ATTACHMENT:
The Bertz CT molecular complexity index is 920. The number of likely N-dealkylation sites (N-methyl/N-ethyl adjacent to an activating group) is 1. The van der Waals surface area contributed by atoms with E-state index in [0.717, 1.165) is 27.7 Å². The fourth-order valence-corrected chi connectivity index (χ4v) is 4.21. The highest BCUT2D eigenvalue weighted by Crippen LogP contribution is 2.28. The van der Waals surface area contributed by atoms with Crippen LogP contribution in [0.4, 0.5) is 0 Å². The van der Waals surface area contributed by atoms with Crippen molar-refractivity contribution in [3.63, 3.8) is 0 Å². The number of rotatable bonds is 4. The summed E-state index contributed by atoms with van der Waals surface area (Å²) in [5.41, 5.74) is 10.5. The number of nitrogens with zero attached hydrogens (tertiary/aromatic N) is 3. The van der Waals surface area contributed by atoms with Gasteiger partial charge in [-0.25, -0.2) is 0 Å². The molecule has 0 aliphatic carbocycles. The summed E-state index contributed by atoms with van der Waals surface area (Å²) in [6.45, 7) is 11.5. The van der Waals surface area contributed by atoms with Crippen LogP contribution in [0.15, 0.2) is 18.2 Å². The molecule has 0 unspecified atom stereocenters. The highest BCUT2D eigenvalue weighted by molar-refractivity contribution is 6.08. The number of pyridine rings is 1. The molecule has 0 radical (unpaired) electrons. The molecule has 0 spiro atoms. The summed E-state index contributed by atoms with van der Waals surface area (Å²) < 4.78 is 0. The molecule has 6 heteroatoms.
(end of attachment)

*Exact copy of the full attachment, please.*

The Bertz CT molecular complexity index is 920. The number of likely N-dealkylation sites (N-methyl/N-ethyl adjacent to an activating group) is 1. The van der Waals surface area contributed by atoms with E-state index in [0.717, 1.165) is 27.7 Å². The fourth-order valence-corrected chi connectivity index (χ4v) is 4.21. The highest BCUT2D eigenvalue weighted by Crippen LogP contribution is 2.28. The van der Waals surface area contributed by atoms with Crippen LogP contribution in [0.4, 0.5) is 0 Å². The van der Waals surface area contributed by atoms with Crippen molar-refractivity contribution in [3.63, 3.8) is 0 Å². The number of rotatable bonds is 4. The summed E-state index contributed by atoms with van der Waals surface area (Å²) in [5.41, 5.74) is 10.5. The number of nitrogens with zero attached hydrogens (tertiary/aromatic N) is 3. The van der Waals surface area contributed by atoms with Gasteiger partial charge in [-0.25, -0.2) is 0 Å². The molecule has 0 aliphatic carbocycles. The summed E-state index contributed by atoms with van der Waals surface area (Å²) in [6.45, 7) is 11.5. The van der Waals surface area contributed by atoms with Crippen LogP contribution in [0.15, 0.2) is 18.2 Å². The molecule has 0 unspecified atom stereocenters. The highest BCUT2D eigenvalue weighted by molar-refractivity contribution is 6.08. The number of pyridine rings is 1. The molecule has 0 radical (unpaired) electrons. The molecule has 0 spiro atoms. The summed E-state index contributed by atoms with van der Waals surface area (Å²) < 4.78 is 0. The molecule has 6 heteroatoms.